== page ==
Allison Perry

By

College: Medicine

Don't Take Concussions Lightly

Published: Sep 4, 2013

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LEXINGTON, Ky. (Sept. 4, 2013) - The following column appeared in the Lexington Herald-Leader on Sunday, Sept. 1.
 
By Dr. Dan Han
 
As far back as the 4th Century B.C., Hippocrates said “no head injury is too trivial to ignore.” This still holds true today.
 
A concussion is a mild traumatic brain injury that causes a decline in functioning. Concussions are commonly caused by one or more blows to the head. Contrary to popular belief, you do not have to lose consciousness to have a concussion.
 
In adults, concussions often occur due to car accidents or falls. In children or young adults, it’s often athletes who suffer a concussion during play or practice.
 
Concussions can occur in team sports including football, soccer, hockey, basketball, baseball and cheerleading to name a few. Many solo athletes such as gymnasts, figure skaters, skiers and cyclists are also at risk.
 
The Center for Disease Control and Prevention reports that an estimated 1.7 million traumatic brain injuries occur each year. Of these, approximately 75 percent are concussions, with sports-related injuries account for about 300,000 of those cases. In addition, sports concussions are the second-leading cause of traumatic brain injuries after motor vehicle accidents for people ages 15-24.

 

Concussions can cause physical, mental and emotional issues. Initial symptoms include headaches, nausea, blurry and/or double vision, dizziness and balance problems.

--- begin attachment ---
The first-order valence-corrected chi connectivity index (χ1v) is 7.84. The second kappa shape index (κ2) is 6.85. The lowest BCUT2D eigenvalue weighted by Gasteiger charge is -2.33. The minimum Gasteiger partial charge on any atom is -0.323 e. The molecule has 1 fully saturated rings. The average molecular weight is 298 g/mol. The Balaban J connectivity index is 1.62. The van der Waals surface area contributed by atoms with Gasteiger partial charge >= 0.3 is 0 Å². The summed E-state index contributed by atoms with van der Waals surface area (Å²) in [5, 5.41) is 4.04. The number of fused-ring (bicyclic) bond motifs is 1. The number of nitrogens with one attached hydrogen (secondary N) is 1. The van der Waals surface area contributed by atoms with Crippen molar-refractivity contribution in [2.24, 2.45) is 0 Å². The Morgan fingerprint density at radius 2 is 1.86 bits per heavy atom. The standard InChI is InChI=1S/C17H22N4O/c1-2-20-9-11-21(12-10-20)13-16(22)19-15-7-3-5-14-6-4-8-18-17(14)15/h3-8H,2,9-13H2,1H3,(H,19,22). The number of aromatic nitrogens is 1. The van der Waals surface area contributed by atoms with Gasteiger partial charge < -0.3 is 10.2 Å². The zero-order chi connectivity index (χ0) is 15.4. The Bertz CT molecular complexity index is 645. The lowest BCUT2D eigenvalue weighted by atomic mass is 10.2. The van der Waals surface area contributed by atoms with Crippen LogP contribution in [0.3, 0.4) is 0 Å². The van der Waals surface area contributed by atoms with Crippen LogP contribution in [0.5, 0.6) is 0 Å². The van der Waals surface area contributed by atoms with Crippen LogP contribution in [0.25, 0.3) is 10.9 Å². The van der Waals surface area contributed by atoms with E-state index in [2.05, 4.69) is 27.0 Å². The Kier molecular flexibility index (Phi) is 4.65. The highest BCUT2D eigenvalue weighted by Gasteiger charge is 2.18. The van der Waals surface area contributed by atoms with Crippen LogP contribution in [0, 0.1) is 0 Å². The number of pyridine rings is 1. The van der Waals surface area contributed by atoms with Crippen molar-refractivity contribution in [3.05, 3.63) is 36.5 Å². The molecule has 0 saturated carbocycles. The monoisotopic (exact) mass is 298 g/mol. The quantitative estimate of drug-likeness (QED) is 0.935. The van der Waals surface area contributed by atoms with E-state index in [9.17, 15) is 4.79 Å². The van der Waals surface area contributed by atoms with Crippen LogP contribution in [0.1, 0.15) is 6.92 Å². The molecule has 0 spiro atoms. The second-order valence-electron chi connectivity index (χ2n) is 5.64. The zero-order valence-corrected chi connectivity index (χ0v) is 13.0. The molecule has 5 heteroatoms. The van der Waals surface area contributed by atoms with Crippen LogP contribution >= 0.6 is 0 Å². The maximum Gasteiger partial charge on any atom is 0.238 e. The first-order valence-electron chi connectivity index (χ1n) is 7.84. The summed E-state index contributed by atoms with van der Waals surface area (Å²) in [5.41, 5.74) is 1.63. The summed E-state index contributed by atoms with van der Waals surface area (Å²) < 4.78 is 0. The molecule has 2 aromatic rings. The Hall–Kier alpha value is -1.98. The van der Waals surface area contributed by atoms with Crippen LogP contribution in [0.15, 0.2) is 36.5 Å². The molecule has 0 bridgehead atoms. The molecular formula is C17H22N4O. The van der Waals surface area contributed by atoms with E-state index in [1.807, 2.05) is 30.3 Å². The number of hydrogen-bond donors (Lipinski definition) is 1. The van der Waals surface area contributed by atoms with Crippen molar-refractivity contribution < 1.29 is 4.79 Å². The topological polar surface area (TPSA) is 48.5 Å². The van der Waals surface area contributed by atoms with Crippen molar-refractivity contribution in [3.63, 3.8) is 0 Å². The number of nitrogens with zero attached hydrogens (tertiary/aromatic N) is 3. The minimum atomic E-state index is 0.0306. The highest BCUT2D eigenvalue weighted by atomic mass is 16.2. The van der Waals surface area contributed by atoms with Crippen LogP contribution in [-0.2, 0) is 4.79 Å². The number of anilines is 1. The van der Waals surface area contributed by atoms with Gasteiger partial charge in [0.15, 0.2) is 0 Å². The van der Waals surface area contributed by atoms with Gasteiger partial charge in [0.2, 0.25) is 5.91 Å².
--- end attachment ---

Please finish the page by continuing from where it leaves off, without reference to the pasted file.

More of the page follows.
Patients may notice a stronger sensitivity to light and noise. Patients also report symptoms including fatigue, mood changes, sleeping problems and declines in attention span and/or memory. Anyone who experiences these symptoms after a blow to the head should be evaluated by a health care provider immediately.

 

Athletes are often the most eager to “get back in the game” after an injury. However, those who have experienced a concussion should be pulled from practice or play until their physician allows them to return to the sport. An initial period of rest following injury (24-48 hours), followed by low-level exercise may be of benefit.

 

While most concussions resolve in 7-10 days, it is not uncommon for a patient to develop post-concussive syndrome, where the symptoms can linger for weeks, months, or even years.

 

In this case, the quality of daily life can be impacted. Patients experiencing post-concussive syndrome may continue to suffer from painful headaches. They may become irritable or argumentative towards others. And they may experience significantcognitive symptoms, such as a lack of concentration. Until the brain heals, these patients need a physician-guided treatment plan to help them deal with the symptoms.

 

The UK Multidisciplinary Concussion Program evaluates sports and car accident related head injuries. UK assess an athlete’s balance, cognition and mood. We are currently conducting research to assess memory, attention, reaction time and processing speed in concussed patients to help determine when they have fully recovered from the traumtic brain injury. .

 

Dr. Dan Han is an assistant professor of neurology and neurosurgery and the director of the UK Multidisciplinary Concussion Program.

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